The History of War at Sea

Big Serge writes a very long article that chronicles the history of naval warfare:

Because the sea fundamentally acts as a medium of transportation, naval operations therefore take on a surprising simplicity. Virtually all naval combat in history can be categorized in two general groups, these being amphibious power projection and interdiction.

Amphibious power projection is fairly easy to understand, and it means simply the use of naval assets to bring armed force to bear against targets on land. The form can vary wildly, of course – ranging from Viking longships disgorging a small army of raiders, to British sailing ships bombarding enemy fortresses, to modern amphibious landings such as the 1944 assault on Normandy, all the way to the contemporary American navy operating sorties from colossal nuclear powered aircraft carriers. In truth, there is not much of a conceptual difference between any of these things – the mobility and carrying capacity of the sea in all cases allows fighting power to be rapidly shuttled to decisive points.

Interdiction is the other form of the naval operation, and it means simply area denial – hindering or preventing the enemy from utilizing seaborne lines of communication, supply, and power projection. Interdiction has both strong and weak forms. The strongest form, of course, is the blockade – which deigns to screen all (or nearly all) ocean traffic to the target country. While a true blockade requires essentially unrivaled naval supremacy, there are weaker forms of interdiction, ranging from privateering (a sort of legal form of piracy common in the early modern era) to submarine operations against merchant shipping.

In short, one can argue that despite the enormous diversity of forms that naval warfare has taken, with astonishing evolution in both the tactical and physical aspects of the warship, navies throughout history have essentially attempted to perform two basic tasks: use the sea as a medium to nimbly and effectively project fighting power towards the land, and deny the enemy the free use of the sea. The cinematic clashes between the main bodies of surface fleets of course have their own tactical logic and intriguing dimensions, but they always support one (or both) of these goals.

One other brief conceptual note worth mentioning is that, rather, obviously, naval operations are both extremely capital intensive and by extension highly fragile. We are of course perfectly used to this notion in the modern age, where shipbuilding programs cost many tens of billions of dollars – the total cost of America’s new Gerald R Ford Carrier class is well over $100 billion, for example. The cost barrier to naval power is not, however, unique to the modern world. Indeed, it seems that it has always been true that navies are far more costly than armies.

Warships are expensive and intricate engineering products, subjected by the ravages of the sea to costly maintenance, and they require specialized (and thus expensive) expertise to both build and operate. In the First Punic War, Rome and Carthage both bankrupted themselves attempting to fight what amounted to a naval war of attrition – by the end of the war, Rome had to finance shipbuilding by squeezing the aristocracy for donations.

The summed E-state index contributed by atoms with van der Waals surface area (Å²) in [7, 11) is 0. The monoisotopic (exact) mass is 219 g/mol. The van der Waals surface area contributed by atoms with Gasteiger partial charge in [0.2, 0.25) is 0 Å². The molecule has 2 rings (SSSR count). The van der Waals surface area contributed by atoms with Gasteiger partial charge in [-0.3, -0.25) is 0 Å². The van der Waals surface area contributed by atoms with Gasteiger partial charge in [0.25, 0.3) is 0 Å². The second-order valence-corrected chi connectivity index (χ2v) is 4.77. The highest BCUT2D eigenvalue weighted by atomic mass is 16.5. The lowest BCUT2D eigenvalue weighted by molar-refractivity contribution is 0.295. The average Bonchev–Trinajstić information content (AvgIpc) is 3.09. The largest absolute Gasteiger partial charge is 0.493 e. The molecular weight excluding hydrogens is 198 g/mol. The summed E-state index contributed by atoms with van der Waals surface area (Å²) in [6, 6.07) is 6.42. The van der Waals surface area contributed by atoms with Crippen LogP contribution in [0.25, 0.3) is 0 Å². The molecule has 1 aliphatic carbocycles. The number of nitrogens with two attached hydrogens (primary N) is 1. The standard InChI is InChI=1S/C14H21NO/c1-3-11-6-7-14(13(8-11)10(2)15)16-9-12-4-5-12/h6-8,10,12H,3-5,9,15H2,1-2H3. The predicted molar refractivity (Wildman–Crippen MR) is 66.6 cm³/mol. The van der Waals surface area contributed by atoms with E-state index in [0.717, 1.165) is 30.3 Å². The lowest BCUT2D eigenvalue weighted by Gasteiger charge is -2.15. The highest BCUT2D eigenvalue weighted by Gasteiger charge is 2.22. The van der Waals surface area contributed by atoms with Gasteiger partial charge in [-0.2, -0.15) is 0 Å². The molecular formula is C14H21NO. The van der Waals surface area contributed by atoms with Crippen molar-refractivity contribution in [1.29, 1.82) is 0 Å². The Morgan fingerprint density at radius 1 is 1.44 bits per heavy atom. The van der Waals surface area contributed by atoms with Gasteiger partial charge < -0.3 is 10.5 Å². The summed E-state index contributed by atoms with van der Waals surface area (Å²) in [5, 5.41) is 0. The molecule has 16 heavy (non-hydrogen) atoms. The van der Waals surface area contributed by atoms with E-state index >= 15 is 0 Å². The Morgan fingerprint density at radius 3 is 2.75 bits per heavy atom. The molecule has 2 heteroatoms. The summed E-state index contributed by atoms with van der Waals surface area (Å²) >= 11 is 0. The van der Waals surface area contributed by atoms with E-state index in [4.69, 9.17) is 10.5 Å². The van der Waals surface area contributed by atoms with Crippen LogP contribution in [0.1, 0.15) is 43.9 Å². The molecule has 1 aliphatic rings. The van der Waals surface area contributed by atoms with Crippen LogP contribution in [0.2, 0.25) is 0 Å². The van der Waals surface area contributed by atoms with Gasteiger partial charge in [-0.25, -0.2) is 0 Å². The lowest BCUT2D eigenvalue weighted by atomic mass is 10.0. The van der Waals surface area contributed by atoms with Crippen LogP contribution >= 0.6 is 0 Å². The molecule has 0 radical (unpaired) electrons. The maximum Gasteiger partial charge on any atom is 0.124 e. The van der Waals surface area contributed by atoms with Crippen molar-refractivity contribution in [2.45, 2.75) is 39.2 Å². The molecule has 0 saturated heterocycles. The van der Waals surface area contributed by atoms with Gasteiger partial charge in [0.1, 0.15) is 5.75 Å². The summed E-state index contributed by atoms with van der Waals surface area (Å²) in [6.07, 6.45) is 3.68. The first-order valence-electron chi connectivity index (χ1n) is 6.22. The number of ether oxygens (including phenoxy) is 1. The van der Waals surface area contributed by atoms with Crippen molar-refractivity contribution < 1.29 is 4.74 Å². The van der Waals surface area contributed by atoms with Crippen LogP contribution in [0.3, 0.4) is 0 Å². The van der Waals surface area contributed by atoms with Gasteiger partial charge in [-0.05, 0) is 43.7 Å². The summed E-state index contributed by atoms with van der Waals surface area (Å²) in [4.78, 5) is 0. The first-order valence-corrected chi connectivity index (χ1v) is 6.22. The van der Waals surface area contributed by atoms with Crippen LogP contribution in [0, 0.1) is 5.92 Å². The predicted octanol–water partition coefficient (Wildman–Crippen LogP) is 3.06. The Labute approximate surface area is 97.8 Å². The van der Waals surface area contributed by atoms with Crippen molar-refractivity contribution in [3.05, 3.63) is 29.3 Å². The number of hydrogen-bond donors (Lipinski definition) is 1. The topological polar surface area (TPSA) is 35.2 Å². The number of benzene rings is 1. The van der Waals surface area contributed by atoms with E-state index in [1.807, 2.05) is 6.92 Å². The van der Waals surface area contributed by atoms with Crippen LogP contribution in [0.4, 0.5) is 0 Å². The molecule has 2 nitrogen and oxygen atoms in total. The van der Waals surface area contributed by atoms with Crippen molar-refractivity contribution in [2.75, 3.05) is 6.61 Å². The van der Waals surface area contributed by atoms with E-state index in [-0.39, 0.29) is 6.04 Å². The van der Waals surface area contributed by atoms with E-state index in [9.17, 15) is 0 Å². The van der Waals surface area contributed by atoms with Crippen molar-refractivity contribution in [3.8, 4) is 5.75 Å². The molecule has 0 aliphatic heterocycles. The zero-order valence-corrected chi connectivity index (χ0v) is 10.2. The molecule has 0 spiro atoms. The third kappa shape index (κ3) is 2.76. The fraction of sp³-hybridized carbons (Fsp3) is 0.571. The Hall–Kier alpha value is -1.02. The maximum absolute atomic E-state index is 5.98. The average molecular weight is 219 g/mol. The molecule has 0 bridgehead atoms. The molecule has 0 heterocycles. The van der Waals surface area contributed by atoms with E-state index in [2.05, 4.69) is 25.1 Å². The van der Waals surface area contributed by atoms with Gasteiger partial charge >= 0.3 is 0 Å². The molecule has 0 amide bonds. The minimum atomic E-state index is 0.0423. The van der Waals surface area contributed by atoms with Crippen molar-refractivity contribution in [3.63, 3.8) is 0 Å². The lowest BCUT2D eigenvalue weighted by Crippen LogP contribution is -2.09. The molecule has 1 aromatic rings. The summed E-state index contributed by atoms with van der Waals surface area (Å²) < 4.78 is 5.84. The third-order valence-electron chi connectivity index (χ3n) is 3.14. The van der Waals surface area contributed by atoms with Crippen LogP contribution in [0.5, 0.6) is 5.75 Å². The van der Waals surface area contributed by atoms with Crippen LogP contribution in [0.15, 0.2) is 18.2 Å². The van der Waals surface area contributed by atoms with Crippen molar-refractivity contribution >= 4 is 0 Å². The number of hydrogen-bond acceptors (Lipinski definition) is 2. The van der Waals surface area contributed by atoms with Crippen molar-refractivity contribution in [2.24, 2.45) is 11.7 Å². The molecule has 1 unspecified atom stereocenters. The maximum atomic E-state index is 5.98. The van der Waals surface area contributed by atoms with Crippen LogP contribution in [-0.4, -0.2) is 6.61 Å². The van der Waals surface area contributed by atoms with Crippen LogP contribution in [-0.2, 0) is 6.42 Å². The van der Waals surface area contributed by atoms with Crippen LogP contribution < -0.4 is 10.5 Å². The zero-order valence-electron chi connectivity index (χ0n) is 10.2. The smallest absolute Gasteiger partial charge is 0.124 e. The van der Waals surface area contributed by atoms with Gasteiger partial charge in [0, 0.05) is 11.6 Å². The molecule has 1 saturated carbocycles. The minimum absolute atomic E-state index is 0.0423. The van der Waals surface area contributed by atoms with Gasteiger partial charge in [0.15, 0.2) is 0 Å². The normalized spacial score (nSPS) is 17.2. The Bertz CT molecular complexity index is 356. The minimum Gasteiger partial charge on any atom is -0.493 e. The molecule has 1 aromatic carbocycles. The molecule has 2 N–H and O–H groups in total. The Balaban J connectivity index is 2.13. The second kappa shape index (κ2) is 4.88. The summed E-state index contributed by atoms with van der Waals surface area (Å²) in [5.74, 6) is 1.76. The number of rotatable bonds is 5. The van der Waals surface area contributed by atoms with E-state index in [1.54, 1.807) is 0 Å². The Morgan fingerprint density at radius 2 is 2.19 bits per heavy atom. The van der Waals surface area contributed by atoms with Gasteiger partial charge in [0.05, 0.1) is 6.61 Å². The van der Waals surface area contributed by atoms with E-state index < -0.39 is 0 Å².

Furthermore, the specialized nature of naval engineering often prevents a simple conversion of aggregate national wealth to combat power. For example, at the beginning of the 20th Century Imperial Germany was unable to achieve its goals of pacing British shipbuilding, despite astonishing levels of economic growth and enormous spending on the navy. Between 1889 and 1913, Germany’s GDP grew three times as quickly as Britain’s, and Germany became the 2nd largest industrial economy in the world (behind only the United States). Despite these advantages, Britain’s long-established and vast shipbuilding capacities prevented Germany from achieving its force generation goals relative to the Royal Navy.

In short, the sea is an arena of high risk and high reward; it compounds the usual frictions of war with the added complication of intricate engineering and navigational problems. The enormous expense and the vast (and often highly skilled) manpower required to compete in high intensity naval operations by extension means that navies tend to be more fragile than armies – that is to say, vulnerable to decisive defeat and less able to recuperate fighting power. But this very fact has made battle a decisive instrument in the history of the ocean. The navy that can gain supremacy by crushing the enemy in pitched battle will generally keep it, and thus hoard its privileges thereafter. War on the water can be won or lost in a day, or an afternoon, or an hour, in an undulating foam of blood and wood.

As a general rule, the side that can afford to build more ships, and has the ability to do so, wins the war at sea. This is why the dominant naval power changes less often than the dominant land power, and why the USA can no longer be considered the dominant naval power despite having a larger navy than China or Russia right now.